by Jeffrey H. Birnbaum
The average job-life expectancy of a White House aide is 18 months. No wonder. Sixteen-hour days are the norm, and worry-free weekends are as rare as fulfilled campaign promises. Take Howard Paster, who thought he’d gone to wonk heaven when he was picked as President Clinton’s chief lobbyist to Congress in 1993. But on his first day, Zoe Baird’s Supreme Court nomination tanked, and things went downhill from there. Three months later, having been whacked like a ping-pong ball between Clinton and Congress, Paster told a pal, “I’ll be either divorced or dead if this goes on.” He bailed out after 10 months.
A senior correspondent for TIME and author of The Lobbyists, Birnbaum recounts the rocky roads of six Clinton aides, including former press secretary Dee Dee Myers (unable to overcome the boys’ club atmosphere in Clinton’s inner circle) and political spinmeister Paul Begala (numbed by red tape and the Administration’s chronic indecision). Birnbaum breaks a few minor scoops about the in-house bumblings and catfights of Clinton’s first two years, but, truth be told, only political junkies are likely to be captivated by the adventures of abused aides.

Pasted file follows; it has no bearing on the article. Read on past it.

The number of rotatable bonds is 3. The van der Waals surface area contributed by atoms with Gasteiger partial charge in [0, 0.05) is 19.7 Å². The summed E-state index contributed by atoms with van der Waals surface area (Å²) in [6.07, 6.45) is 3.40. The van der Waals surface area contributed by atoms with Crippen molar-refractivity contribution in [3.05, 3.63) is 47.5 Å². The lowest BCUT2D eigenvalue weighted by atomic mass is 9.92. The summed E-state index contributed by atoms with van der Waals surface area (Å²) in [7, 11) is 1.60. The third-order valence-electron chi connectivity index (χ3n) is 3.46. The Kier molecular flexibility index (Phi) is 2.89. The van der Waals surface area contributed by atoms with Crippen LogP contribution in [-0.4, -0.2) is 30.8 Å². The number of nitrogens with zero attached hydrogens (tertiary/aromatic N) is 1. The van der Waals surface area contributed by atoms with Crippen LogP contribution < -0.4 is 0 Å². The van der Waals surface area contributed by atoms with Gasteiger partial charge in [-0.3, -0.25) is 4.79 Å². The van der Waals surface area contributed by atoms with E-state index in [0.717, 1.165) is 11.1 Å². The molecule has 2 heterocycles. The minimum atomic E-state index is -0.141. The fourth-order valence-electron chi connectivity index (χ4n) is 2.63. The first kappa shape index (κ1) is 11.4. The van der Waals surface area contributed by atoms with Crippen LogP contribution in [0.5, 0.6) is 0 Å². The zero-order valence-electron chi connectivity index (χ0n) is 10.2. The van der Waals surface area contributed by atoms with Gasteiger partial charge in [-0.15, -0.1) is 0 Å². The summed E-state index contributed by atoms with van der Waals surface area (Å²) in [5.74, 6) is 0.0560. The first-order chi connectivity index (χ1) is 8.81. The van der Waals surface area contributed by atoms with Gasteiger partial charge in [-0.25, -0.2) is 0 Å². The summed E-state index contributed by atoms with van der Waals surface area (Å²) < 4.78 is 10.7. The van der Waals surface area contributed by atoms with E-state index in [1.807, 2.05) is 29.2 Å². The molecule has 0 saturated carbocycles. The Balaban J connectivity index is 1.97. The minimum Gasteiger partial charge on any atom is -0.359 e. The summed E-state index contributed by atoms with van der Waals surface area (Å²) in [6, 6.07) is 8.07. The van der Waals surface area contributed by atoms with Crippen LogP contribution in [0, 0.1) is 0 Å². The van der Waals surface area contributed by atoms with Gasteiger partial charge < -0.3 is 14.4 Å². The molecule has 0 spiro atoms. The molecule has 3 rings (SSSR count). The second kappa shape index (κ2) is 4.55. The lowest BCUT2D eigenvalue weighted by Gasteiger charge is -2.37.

As for the moral struggling to emerge from this cautionary tale, it’s that no matter how well-intentioned campaign cowboys (and girls) may be, they often fail to rise to the daunting challenge of governing. (Times Books, $25)